Savings go back to employees

EAST LIVERPOOL – City employees could be seeing bonuses this year and a raise in their paychecks next year if City Council approves legislation proposed by its finance committee.

The committee met Tuesday morning to review several ordinances that would amend existing wage ordinances for members of the Fraternal Order of Police (patrolmen and captains), Glass Molders, Pottery, Plastic and Allied Workers (dispatchers) and AFSCME (street, water, wastewater and refuse) unions as well as non-union employees.

Members of International Association of Fire Fighters Local 24 union was not included in the proposed increases since the union has not yet filed or indicated a desire to begin negotiations, according to Service-Safety Director Ryan Estell.

Estell has been handling negotiations with the various unions for several months and advised the committee that by not hiring labor lawyers and fact finders, a considerable amount of money was saved.

“(The cost of) this contract falls under what it would have cost (to bring in outside consultants). We saved money by settling,” Estell emphasized.

The proposal forwarded for council’s consideration at Monday’s meeting provides for a one-time wage bonus of $1,500 for employees hired prior to Jan. 1 of this year, payable in May for full-time employees with more than 12 months of continuous service.

Those full-time employees with between six and 12 months service would receive a $750 bonus; and those with less than six months, $375.

Part-time employees who average 20 hours per week or more would receive a $500 bonus, and part-time employees who average less than 20 hours per week, $250.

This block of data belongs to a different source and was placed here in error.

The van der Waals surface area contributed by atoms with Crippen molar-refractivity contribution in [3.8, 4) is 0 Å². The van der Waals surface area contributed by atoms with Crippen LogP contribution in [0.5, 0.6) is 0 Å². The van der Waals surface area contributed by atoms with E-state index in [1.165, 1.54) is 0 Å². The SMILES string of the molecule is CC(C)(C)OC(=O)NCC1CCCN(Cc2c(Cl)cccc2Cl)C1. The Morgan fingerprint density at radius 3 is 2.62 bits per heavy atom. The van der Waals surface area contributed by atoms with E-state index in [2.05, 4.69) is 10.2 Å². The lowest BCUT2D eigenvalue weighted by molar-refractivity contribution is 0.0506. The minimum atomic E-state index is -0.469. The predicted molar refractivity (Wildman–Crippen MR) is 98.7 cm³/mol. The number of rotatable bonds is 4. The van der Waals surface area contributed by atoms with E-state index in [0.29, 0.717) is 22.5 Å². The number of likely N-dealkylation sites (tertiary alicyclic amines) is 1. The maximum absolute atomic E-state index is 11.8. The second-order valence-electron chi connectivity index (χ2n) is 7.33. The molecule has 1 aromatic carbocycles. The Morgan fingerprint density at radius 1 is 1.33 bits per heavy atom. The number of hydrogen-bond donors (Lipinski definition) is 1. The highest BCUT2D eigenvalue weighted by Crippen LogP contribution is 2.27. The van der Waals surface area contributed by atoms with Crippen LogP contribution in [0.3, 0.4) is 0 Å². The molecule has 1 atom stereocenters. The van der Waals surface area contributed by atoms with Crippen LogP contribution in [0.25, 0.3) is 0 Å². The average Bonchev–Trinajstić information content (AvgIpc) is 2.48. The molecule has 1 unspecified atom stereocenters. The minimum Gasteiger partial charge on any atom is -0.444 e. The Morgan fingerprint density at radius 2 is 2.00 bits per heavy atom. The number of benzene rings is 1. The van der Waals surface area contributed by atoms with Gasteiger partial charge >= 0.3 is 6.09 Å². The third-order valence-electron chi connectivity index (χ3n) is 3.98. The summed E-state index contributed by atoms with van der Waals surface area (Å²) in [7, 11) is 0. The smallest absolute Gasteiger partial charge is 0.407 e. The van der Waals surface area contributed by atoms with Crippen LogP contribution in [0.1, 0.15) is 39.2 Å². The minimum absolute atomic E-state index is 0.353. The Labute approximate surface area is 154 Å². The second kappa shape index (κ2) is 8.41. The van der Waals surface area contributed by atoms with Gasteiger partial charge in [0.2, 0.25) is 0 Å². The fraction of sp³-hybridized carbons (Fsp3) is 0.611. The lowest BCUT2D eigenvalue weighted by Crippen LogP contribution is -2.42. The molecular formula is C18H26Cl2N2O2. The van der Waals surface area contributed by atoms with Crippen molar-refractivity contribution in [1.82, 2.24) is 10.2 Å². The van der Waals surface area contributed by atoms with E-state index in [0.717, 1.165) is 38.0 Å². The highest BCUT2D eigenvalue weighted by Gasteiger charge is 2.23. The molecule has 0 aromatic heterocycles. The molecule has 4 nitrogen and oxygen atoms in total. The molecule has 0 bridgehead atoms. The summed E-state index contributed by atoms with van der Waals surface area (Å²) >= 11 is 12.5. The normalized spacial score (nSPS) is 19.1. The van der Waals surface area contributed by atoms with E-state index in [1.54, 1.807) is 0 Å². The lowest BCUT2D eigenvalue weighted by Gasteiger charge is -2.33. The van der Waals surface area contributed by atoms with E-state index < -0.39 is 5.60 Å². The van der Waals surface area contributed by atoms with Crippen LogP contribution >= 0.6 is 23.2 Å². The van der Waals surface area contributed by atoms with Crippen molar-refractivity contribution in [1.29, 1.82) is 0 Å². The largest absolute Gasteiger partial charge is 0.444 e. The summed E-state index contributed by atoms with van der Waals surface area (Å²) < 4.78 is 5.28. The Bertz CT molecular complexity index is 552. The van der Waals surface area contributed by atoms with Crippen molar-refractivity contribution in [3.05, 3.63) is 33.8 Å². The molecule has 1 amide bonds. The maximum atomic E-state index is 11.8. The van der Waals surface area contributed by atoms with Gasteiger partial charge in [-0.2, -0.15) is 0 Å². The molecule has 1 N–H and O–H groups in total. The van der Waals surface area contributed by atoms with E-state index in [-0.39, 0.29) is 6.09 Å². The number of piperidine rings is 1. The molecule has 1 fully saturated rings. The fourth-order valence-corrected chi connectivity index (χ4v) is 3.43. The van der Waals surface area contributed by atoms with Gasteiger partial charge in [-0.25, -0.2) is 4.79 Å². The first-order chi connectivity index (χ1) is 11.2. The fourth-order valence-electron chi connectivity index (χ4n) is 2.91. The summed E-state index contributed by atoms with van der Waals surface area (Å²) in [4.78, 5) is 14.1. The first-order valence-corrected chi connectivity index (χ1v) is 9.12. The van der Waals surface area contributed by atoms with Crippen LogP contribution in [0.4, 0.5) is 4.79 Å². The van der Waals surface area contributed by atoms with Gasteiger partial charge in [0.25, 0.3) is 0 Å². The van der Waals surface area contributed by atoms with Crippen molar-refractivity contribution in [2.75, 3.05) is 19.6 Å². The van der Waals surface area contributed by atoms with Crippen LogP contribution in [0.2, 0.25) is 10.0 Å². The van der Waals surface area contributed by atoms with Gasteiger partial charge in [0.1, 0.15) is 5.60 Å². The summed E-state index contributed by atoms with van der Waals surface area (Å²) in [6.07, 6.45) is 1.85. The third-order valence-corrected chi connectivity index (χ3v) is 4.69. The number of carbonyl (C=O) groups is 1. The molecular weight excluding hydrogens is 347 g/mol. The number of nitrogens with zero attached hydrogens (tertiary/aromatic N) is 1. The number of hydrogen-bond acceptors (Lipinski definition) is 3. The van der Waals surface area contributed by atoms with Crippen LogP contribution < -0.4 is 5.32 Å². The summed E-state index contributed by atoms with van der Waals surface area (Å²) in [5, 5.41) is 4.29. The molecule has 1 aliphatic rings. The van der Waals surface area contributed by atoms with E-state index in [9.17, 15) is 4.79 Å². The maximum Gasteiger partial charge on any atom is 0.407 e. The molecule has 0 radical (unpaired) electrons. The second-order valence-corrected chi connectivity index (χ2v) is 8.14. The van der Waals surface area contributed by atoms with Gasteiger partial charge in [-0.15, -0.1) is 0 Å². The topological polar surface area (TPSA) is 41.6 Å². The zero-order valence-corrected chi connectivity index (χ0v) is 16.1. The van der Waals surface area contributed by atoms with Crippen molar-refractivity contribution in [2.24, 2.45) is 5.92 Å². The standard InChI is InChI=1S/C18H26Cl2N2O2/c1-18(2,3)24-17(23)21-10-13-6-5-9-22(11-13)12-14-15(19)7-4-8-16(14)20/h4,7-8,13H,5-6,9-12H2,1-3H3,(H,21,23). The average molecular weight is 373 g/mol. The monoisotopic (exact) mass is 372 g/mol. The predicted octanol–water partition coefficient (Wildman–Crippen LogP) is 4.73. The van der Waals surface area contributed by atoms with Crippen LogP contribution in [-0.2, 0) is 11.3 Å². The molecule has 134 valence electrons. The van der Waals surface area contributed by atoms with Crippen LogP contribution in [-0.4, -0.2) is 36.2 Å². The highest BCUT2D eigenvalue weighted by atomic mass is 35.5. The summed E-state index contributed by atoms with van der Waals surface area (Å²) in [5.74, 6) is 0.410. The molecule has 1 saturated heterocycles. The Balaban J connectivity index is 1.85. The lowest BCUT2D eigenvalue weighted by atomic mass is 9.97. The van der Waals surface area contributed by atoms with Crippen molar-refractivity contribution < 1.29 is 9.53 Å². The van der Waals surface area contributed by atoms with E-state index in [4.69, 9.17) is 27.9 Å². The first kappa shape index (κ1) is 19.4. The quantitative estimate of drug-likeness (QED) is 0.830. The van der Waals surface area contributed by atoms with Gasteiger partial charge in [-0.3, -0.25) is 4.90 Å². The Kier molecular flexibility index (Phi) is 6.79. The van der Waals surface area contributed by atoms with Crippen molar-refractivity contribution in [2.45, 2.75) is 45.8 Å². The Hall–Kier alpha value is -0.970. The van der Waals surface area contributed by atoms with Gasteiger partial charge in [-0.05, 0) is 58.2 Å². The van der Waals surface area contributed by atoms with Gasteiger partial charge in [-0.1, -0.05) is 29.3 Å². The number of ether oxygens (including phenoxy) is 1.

Employees hired after Jan. 1 but prior to March 1 of this year will be given two options from which to choose: They can receive a one-time wage bonus of $375 during the month of May or they can receive a one-time bonus payable after their one-year anniversary date of $500.

Additionally, bargaining unit employees will receive a 45-cent-per-hour increase starting Jan. 1, 2014.

For patrolmen and captains, a 45-cent shift differential was also included in the proposal that will bring them into line with other departments that already have second- and third-shift differentials.

For non-union employees, the proposal also includes a change in car allowance for the housing inspector from a flat $100 per month fee to 72-cents per hour worked.

Estell said a 20-cent-per-hour increase per employee for each of the two years was also considered but offering a bonus this year and the 45-cent increase next will actually be $500,000 less expensive over a 10-year period.

After the meeting, Estell said the proposed increases will cost the general fund $143,854 over the two-year period, assuming the fire department signs on. Without the fire department, the cost would be $27,000 less from the general fund.

Increases to other funds to pay for the raises would include: Water department, $49,000; wastewater, $24,600; and $26,800, refuse/recycling.

Over a 10-year period, the increases would cost the general fund $590,000, providing the fire department is included. Without the fire department, the 10-year cost would be $480,000.

The total equates to about a 2.5 percent hourly raise over the two-year period, according to Estell.

“This is a pretty good compromise for everybody. Most employees haven’t seen a raise in awhile,” Estell told the committee, saying offering the increases also helps employee morale.

Mayor Jim Swoger agreed, saying, “We have to show a little appreciation to our people. Our men and women are worth this.”

Councilman Ray Perorazio sat in on the committee meeting and said, while he agrees 100 percent with the proposal, if he were still head of the firefighters’ union, “we’d be going to arbitration.” He said the fire union could come back and say it won’t sign off on the proposal, insisting instead on an hourly increase.

Estell said, “We can’t force them to file (to negotiate).”

Committee Chairman Sherrie Curtis pointed to the fact that council has instituted new starting salaries much lower than in previous years and have negotiated other concessions in vacation buy-outs and longevity aimed at saving the city money.

Referring to those who sometimes criticize council for not making long-term plans, saying, “The savings will come. Within five to 10 years we will be experiencing great savings.”

The committee agreed to move all the ordinances on for council’s consideration.